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Court: Refusal to provide fertility treatment to same-sex couples discriminatory

In 2015 a medical director declared that there is no medical reason to provide fertility treatment to female same-sex couples.

Image: Toni Pitkänen / Yle

The Helsinki Administrative Court has ruled that a senior physician’s directive to provide fertility treatments only to heterosexual couples discriminates against same-sex female couples.

In May 2015, Markku Mäkijärvi, medical director with the Helsinki and Uusimaa hospital district HUS, gave an order that public services could only be used to treat infertility resulting from medical conditions. A similar directive was signed by medical chiefs of staff at Finland’s five university hospitals.

According to the edict, there is no medical reason for providing fertility treatment to female couples and same-sex couples were therefore excluded from care for infertility.

In December 2016, the Non-Discrimination and Equality Tribunal found that the directive discriminated against female same-sex couples on the basis of their sexual orientation. The tribunal prohibited the medical heads from perpetuating the discriminatory guideline and found that they had neglected their duty to promote equality.

On top of the ruling, the tribunal slapped the group with a 30,000-euro fine. The HUS medical director countered the ruling, denying that doctors had discriminated against female same-sex couples.

Physician appeals tribunal ruling

In a new ruling, the Helsinki Administrative Court upheld the tribunal’s view and found that the physicians’ directive discriminated against female couples on the basis of their sexual orientation. The court also called on the doctors to put an end to the discriminatory practice.

However the court found that equality legislation’s requirement for officials’ duty to ensure that equality is upheld and to take the necessary action to ensure the application of equality did not extend to medical directors because they are administrators and not the persons intended in the legislation.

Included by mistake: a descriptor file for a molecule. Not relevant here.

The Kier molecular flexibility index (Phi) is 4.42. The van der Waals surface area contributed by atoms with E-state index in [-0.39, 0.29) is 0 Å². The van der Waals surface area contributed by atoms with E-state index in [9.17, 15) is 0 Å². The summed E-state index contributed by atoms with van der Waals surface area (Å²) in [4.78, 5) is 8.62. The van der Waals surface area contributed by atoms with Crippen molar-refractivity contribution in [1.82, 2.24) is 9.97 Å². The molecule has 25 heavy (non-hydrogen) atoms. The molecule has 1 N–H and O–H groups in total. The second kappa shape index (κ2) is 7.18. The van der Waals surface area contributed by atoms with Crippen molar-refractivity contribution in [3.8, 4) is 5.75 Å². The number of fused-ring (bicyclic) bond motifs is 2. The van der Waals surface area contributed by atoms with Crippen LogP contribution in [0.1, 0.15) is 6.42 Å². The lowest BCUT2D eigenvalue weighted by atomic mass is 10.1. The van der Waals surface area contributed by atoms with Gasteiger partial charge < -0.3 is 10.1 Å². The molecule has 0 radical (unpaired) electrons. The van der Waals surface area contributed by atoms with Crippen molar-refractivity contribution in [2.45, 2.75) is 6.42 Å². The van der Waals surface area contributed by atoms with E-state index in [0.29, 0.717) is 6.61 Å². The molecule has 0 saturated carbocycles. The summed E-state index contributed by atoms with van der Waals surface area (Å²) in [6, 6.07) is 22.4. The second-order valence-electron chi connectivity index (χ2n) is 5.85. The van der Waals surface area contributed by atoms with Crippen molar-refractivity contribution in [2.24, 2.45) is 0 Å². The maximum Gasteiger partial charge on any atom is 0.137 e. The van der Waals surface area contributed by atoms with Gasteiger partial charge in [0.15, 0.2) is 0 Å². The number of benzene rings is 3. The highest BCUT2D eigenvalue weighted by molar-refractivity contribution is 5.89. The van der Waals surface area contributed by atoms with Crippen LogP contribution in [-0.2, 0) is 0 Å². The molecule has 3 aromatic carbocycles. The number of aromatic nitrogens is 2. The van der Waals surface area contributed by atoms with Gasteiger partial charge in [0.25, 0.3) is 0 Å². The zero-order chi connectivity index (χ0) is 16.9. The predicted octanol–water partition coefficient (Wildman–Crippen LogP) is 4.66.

As a result, the administrative court overturned the tribunal’s call for the medical chief to implement measures consistent with equality laws. The court also dismissed the fine imposed on the director because the tribunal had imposed a joint penalty for two main obligations that differed materially from each other.

The administrative court declared that the tribunal did not address the issue of whether or not fertility treatments based on donated reproductive cells belong to the range of services provided by the public sector.

The medical director may still appeal the court decision in the Supreme Administrative Court.

HUS: Decision based on public health care limits

Hospital district HUS noted that the ruling related to medical director Mäkijärvi.

"We will review the ruling and its arguments carefully. Above all, this is a question of who decides on new remits for the Finnish health care system and what we do with public funds," Mäkijärvi said in a statement.

The medical director said that HUS decided to take the matter to Helsinki’s administrative court because physicians wanted to know who decides on the limits of public care.

"At the moment in Finnish public hospitals, care is provided on the basis of illness and for medical reasons. Hospital care is governed by unified national criteria endorsed by the Ministry of Social Affairs and Health. Funding for services is granted according to those criteria. When we get new tasks, we will also need resources for them," the medical director added.

Ministry and health watchdog agree

Public health officials have long lined up with the views of the administrative court. In autumn 2014, the health ministry updated guidelines on fertility treatments to clarify that different groups should have equal status.

According to the ministry, medical reasons would be the only obstacle to providing fertility treatments and public healthcare providers should not discriminate against any group.

The medical health watchdog Valvira has also previously indicated that it opposes regulations that would only provide treatment to hetero couples.

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